**WARNING: THIS POST IS ABOUT A RECENT EPISODE OF SOUTH PARK. AS SUCH, IT IS MORE OR LESS A DISCOURSE ON THE MATHEMATICS OF THE MALE GENITALIA. IF YOU DON’T WANT TO READ ABOUT THAT, LEAVE NOW.**

I love South Park and I love math. So I was pretty stoked when I saw the new episode entitled “T.M.I.” last month. Quick synopsis: Those goofballs in Colorado declare that the size of a man’s–ahem–member can not be adequately described using just one number (length), and so Randy Marsh introduces an equation (video here) for adjusted length, or T.M.I:

Now, this equation should set off some alarms for any math dork because when you look at the units, *it makes no sense.*In the numerator, we have (Lxd), which gets you units of length squared. We also have the term W/G, weight over girth, which gets you units of weight per unit length. And then you add length squared to weight per unit length? That makes no sense! And don’t get me started on the fact that they were using kilograms as their unit of “weight!” (Kilograms are mass, not weight) AND they mixed imperial units (inches) with metric units (kilograms)!

Ignoring the unit fiasco, let’s look at what this equation actually says. I think for the sake of the discussion, it would be easier to rewrite it like this:

The first thing I notice here is that the T.M.I. increases with the product of length and diameter. This makes sense- a girthy wang can make up for shortcomings in the length department, so it’s important to consider both. In the second term, we have weight divided by girth- a sort of quasi-density measurement. This term would tell us how much the section under an arc of a given length would weigh. So we see that a higher density leads to an increased T.M.I. So far the equation kind of makes sense if you ignore the units. But then we come to the troubling part: dividing by the angle. The cartoon fails to describe just what it means by “angle of the tip.”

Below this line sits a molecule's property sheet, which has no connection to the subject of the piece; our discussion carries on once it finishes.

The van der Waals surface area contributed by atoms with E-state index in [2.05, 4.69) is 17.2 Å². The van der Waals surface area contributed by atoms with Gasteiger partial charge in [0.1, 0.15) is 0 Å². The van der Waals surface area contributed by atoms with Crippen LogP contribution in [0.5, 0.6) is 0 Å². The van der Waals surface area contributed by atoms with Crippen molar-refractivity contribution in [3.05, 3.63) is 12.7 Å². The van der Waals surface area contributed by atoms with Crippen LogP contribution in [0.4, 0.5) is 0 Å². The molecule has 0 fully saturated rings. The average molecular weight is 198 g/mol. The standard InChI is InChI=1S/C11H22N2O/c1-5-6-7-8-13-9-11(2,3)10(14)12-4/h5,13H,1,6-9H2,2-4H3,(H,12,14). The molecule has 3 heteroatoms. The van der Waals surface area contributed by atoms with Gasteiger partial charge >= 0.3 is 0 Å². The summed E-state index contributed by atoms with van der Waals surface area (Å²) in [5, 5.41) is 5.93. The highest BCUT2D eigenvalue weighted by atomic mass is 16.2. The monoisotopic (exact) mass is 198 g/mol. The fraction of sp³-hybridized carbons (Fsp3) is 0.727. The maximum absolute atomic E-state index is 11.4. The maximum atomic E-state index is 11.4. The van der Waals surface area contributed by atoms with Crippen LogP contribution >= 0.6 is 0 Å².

But all this is minor compared to the epic math fail that comes later in the episode (video here). The doctor says that when somebody is “consistently angry, or always finding new reasons to be angry, it means they have a very very very very small dick.” This statement implies that there is a negative correlation between penis size and anger. And he writes the following equation on the board:

where L=length, W=width, and M=mass. The equation shows a positive correlation between penis size and anger,directly contradicting what he says *while referring to the equation*. Like the Chewbacca Defense, it makes no sense.

Overall I was disappointed by the nonsensical pseudo-math in the episode. The equations they use are clearly just slapped together, designed only to sound complicated and get a cheap laugh. I get pretty stoked when cartoons put thought in to their math jokes- like the Simpsons’ gag about Fermat’s Last Theorem or the Futurama episode that introduced an original theorem.

It’s not all doom and gloom, though. South Park did seem to accurately use the term “yaw.” (In the interest of not having to draw diagrams, I’ll just leave it at that.) And in the end, it was a pretty good episode, with the South Park guys doing what they do best. They used the town of South Park as an allegorical microcosm of an issue that’s going on in the world, and took the ideology behind the issue to its logical extreme–with hilarious results. So I can forgive them for their sloppy math.